US4688900 *Sep 17, 1985Aug 25, 1987Kent State UniversityMicrodroplets
US4693560 *Sep 25, 1986Sep 15, 1987Taliq CorporationDouble layer display
US4878741 *Sep 10, 1986Nov 7, 1989Manchester R & D PartnershipLiquid crystal color display and method
US5018840 *Dec 6, 1989May 28, 1991Matsushita Electric Industrial Co., Ltd.Image display device having a photosetting binder
US5132815 *Nov 3, 1989Jul 21, 1992Manchester R&D PartnershipLiquid crystal color display having volumes of the liquid crystal material without separating electrode means therebetween
US5194973 *Nov 27, 1991Mar 16, 1993Hitachi, Ltd.Liquid crystal display device and display apparatus using same
EP0251629A1 *Jun 22, 1987Jan 7, 1988MANCHESTER R & D LIMITED PARTNERSHIPFluorescent colored encapsulated liquid crystal apparatus using enhanced scattering
GB2226174A * Title not available
JPH0283534A * Title not available
JPS6366542A * Title not available
JPS6398631A * Title not available
JPS58501631A * Title not available
JPS61502128A * Title not available
Referenced by
Citing PatentFiling datePublication dateApplicantTitle
US5525273 *Sep 15, 1993Jun 11, 1996Semiconductor Energy Laboratory Co., Ltd.Method for forming an electro-optical device
US5559615 *Oct 3, 1994Sep 24, 1996Casio Computer Co., Ltd.Polymer dispersed liquid crystal display device
US5589959 *Sep 28, 1995Dec 31, 1996U.S. Philips CorporationOptical modulation device having a polymer network containing free molecules of a chiral liquid crystalline material
US5617226 *Dec 16, 1994Apr 1, 1997Matsushita Electric Industrial Co., Ltd.Polymer dispersed liquid crystal projection display having polarizing means
US5790215 *Mar 13, 1996Aug 4, 1998Kabushiki Kaisha ToshibaLiquid crystal display device
US6243152 *Dec 17, 1996Jun 5, 2001Duke UniversityContrast polymer dispersed liquid crystal projection display system
US6300932Aug 27, 1998Oct 9, 2001E Ink CorporationElectrophoretic displays with luminescent particles and materials for making the same
US6312304Dec 14, 1999Nov 6, 2001E Ink CorporationAssembly of microencapsulated electronic displays
US6504524Mar 8, 2000Jan 7, 2003E Ink CorporationAddressing methods for displays having zero time-average field
US6515649 *Aug 27, 1998Feb 4, 2003E Ink CorporationSuspended particle displays and materials for making the same
US6531997Apr 28, 2000Mar 11, 2003E Ink CorporationMethods for addressing electrophoretic displays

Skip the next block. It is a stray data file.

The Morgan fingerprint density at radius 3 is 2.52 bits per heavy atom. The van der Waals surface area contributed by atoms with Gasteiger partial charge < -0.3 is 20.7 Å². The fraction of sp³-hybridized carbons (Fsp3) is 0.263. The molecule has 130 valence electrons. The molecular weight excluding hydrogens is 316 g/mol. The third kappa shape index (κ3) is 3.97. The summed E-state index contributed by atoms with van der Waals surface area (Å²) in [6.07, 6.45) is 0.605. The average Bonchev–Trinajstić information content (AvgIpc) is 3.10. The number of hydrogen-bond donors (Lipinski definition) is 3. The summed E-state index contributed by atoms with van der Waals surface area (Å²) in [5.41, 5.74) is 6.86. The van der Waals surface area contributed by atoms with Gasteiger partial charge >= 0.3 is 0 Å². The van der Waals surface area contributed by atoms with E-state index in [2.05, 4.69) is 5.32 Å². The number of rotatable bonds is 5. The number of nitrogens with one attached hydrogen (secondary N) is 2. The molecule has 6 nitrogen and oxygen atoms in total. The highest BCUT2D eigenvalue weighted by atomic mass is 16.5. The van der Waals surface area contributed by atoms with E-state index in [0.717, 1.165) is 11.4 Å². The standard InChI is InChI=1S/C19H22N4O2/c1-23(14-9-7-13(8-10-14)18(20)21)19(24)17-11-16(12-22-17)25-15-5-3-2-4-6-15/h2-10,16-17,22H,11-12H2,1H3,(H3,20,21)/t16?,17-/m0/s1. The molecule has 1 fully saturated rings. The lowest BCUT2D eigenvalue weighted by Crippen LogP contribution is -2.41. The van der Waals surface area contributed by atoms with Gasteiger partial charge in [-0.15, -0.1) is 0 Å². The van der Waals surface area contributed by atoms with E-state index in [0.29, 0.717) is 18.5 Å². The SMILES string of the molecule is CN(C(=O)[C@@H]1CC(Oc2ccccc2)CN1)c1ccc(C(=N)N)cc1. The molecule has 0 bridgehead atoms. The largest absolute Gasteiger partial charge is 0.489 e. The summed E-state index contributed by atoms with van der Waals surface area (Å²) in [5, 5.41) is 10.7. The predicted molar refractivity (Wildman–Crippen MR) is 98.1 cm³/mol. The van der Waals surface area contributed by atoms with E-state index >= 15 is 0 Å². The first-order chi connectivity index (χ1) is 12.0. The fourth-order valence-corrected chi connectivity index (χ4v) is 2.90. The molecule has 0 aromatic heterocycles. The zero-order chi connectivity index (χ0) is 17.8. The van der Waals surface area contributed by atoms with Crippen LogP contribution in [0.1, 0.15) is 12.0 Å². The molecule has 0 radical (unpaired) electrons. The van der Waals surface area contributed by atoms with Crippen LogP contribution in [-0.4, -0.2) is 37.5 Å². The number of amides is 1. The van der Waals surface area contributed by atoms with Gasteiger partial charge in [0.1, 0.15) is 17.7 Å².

US6683333Jul 12, 2001Jan 27, 2004E Ink CorporationFabrication of electronic circuit elements using unpatterned semiconductor layers
US6704077 *Aug 26, 1999Mar 9, 2004Casio Computer Co., Ltd.Reflection type liquid crystal display with selective reflector
US6825068Apr 17, 2001Nov 30, 2004E Ink CorporationProcess for fabricating thin film transistors
US6900851Feb 8, 2002May 31, 2005E Ink CorporationElectro-optic displays and optical systems for addressing such displays
US6967640Jul 27, 2001Nov 22, 2005E Ink CorporationMicroencapsulated electrophoretic display with integrated driver
US7030412May 5, 2000Apr 18, 2006E Ink CorporationMinimally-patterned semiconductor devices for display applications
US7176880Jul 8, 2004Feb 13, 2007E Ink CorporationUse of a storage capacitor to enhance the performance of an active matrix driven electronic display
US7365394Aug 17, 2004Apr 29, 2008E Ink CorporationProcess for fabricating thin film transistors
US7382363Feb 3, 2005Jun 3, 2008E Ink CorporationMicroencapsulated electrophoretic display with integrated driver
US7463328 *Aug 31, 2004Dec 9, 2008Sharp Kabushiki KaishaLiquid crystal display device with fine particles in liquid crystal layer
US7632540 *May 17, 2004Dec 15, 2009Transitions Optical, Inc.Alignment facilities for optical dyes
US7667684Apr 2, 2004Feb 23, 2010E Ink CorporationMethods for achieving improved color in microencapsulated electrophoretic devices
US7719656 *Feb 15, 2006May 18, 2010Sharp Kabushiki KaishaLiquid crystal display device
US7800714Jun 7, 2006Sep 21, 2010Sharp Kabushiki KaishaLiquid crystal display and television receiver